“I’ve been physiologically addicted to codeine before, yes. Never for more than a few months at a time.” Evelyn spoke to the floorboards and the far wall, to the books and the shadows, but she didn’t seem ashamed, which was probably a good sign. “My body gets used to it, but the pain doesn’t go away. Can you call that an addiction? An addiction to not feeling pain? Ha.” She spoke the laugh, without any humour. “I think … six, seven times, maybe? Last time was when Raine and I first came to Sharrowford. Got too stressed, too much walking back and forth to campus, too worried to relax. My leg and lower back got terrible. Back pain is a bastard. Raine put a stop to it by taking my pills and getting me some edibles from the university campus instead. Can you believe that?”
“Edibles?” I asked, blinking.
Evelyn glanced at me, then smiled and snorted. “The more you change, the more you become yourself, Heather.”
I felt quite bamboozled. “Um, okay? Shall I take that as a compliment?”
“It’s meant as one, so, hopefully.”
“What do you mean, edibles?” I asked.
“Weed brownies. THC. Cannabis.”
“Oh!” I flushed, feeling absurdly sheltered. “Oh, I knew that. Evee, I knew that. It’s just the word wasn’t going in, it wasn’t parsing.”
“Whatever you say.”
“I mean it.” We huffed, but the embarrassment faded quickly. “I can’t really imagine you high on cannabis, Evee. Was it very relaxing?”
She shrugged again, rolling those bony shoulders beneath the soft enclosure of her ribbed jumper. To my surprise, she reached up with both hands and let her hair down, raking her fingertips back over her scalp. When she twisted her neck, the vertebrae popped, loudly. The soft light made her glow. “It helped the pain go away,” she said. “That’s all that mattered. Made me lie down a lot, I suppose. I watched a lot of very bad anime. Lowered my standards.”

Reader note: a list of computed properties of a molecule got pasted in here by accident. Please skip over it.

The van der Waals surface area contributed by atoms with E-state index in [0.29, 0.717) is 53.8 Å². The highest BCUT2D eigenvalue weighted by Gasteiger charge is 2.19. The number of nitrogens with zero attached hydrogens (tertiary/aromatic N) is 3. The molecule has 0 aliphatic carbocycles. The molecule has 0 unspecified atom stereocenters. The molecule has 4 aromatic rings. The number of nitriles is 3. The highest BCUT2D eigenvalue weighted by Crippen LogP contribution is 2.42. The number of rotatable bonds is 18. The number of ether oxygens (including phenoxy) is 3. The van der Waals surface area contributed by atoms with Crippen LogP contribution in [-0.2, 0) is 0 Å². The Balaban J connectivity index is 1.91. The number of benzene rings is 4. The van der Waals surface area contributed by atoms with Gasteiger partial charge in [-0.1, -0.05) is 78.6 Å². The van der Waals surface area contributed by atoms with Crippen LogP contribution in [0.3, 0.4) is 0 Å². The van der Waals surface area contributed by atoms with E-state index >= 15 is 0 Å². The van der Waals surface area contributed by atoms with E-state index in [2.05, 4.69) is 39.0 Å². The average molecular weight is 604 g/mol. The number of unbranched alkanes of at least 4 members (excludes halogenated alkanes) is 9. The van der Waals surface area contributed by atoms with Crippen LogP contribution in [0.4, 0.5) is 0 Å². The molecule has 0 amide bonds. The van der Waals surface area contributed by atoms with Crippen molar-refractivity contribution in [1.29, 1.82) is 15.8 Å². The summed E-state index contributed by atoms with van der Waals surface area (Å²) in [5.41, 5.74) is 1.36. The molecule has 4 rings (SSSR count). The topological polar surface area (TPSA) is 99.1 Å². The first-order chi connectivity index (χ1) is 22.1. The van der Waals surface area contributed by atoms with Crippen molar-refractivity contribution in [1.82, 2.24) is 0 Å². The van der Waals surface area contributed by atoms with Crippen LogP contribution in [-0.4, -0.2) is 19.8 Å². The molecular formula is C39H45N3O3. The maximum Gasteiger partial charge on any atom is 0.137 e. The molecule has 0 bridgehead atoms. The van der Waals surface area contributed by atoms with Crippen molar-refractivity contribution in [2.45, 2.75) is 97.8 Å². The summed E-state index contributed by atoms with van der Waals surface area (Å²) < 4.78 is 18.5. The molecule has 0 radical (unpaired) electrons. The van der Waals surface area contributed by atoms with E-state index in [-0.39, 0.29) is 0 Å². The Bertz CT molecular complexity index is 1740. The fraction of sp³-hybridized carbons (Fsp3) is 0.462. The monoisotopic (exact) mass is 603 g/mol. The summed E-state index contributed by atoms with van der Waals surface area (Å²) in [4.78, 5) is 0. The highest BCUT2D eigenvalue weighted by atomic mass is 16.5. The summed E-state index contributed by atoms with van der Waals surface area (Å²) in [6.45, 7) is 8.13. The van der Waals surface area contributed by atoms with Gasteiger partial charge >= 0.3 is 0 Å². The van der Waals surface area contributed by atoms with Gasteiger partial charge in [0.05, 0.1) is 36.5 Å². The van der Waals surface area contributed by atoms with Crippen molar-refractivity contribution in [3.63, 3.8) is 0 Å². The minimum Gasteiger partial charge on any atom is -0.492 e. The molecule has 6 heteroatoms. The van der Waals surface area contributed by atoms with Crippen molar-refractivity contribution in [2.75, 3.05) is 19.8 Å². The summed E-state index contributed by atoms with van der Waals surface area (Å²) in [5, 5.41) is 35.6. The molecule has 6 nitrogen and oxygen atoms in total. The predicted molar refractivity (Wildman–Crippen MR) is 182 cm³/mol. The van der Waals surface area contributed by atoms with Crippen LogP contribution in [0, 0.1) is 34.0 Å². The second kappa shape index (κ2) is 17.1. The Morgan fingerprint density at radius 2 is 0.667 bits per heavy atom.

Evelyn waved that question away. “You wouldn’t know the titles.”
Evelyn shot me a scrunched frown, then rattled off a lot of Japanese which I didn’t understand. Then she paused. “No?”
I cleared my throat, suitably chastised. “Fair enough, we don’t recognise any of those.”
“Count yourself lucky, then. Trust me.”
“So, have you been partaking of any of Kimberly’s cannabis, since she moved in?”
Evelyn shook her head. “Haven’t needed it. Not yet, anyway.” She glanced down at the pill bottle in her hand, tightening her fingers around the innocent white plastic. “I’ve got a stash of diazepam downstairs, for when things get really bad. And … I started taking more painkillers back after I … after our … the … ”
She couldn’t squeeze the words out.
“After you spent the night with Twil,” I filled in for her, to spare her the embarrassment. “Back when we were making those trips into the library of Carcosa.”
Evelyn sighed so hard that she grumbled at the same time. “Correct. We never really talked about that, did we?”
“We don’t have to!” I hurried to add. “Evee, we absolutely don’t have to talk about it if you’re not comfortable. I-I didn’t mean for this to get so serious again, I … sorry.”
Evelyn raised her eyes and looked at us, but she was calm, not embarrassed. “What’s to talk about? Twil and I very much failed to fuck. I have anorgasmia. We ended things. That’s about it. What more is there to say?”
I felt a blush rising up my face, half embarrassment, half fear — because here was the question we had avoided thinking about for days and days, here was the little fact I was trying to avoid.
“You slept with Twil again, didn’t you?” I asked. The words almost wouldn’t come out, but I forced my voice to be level and calm. My tentacles betrayed us, going tense and tight. “On the night before I did the tentacle experiment and went into the dream.”
“Mm,” Evelyn confirmed. “We slept. Literally. In my bed, holding hands.” She shrugged. “It was nice, I suppose.”
“I’m sorry I spent so long pushing you two together.”
“Oh, for fuck’s sake, Heather, don’t be.”
I swallowed, feeling intensely awkward. “Do you still like her, or … ?”
Evelyn cast her eyes up toward the thin window on the blooming night beyond the house. “I don’t know, Heather. I don’t know what that emotional state means. She likes me, which is … pleasant. She’s … physically … impressive. But we’re not … we don’t … ”
She trailed off, gave up, and went silent. I nodded, as did several of my tentacles. We understood, or at least pretended to.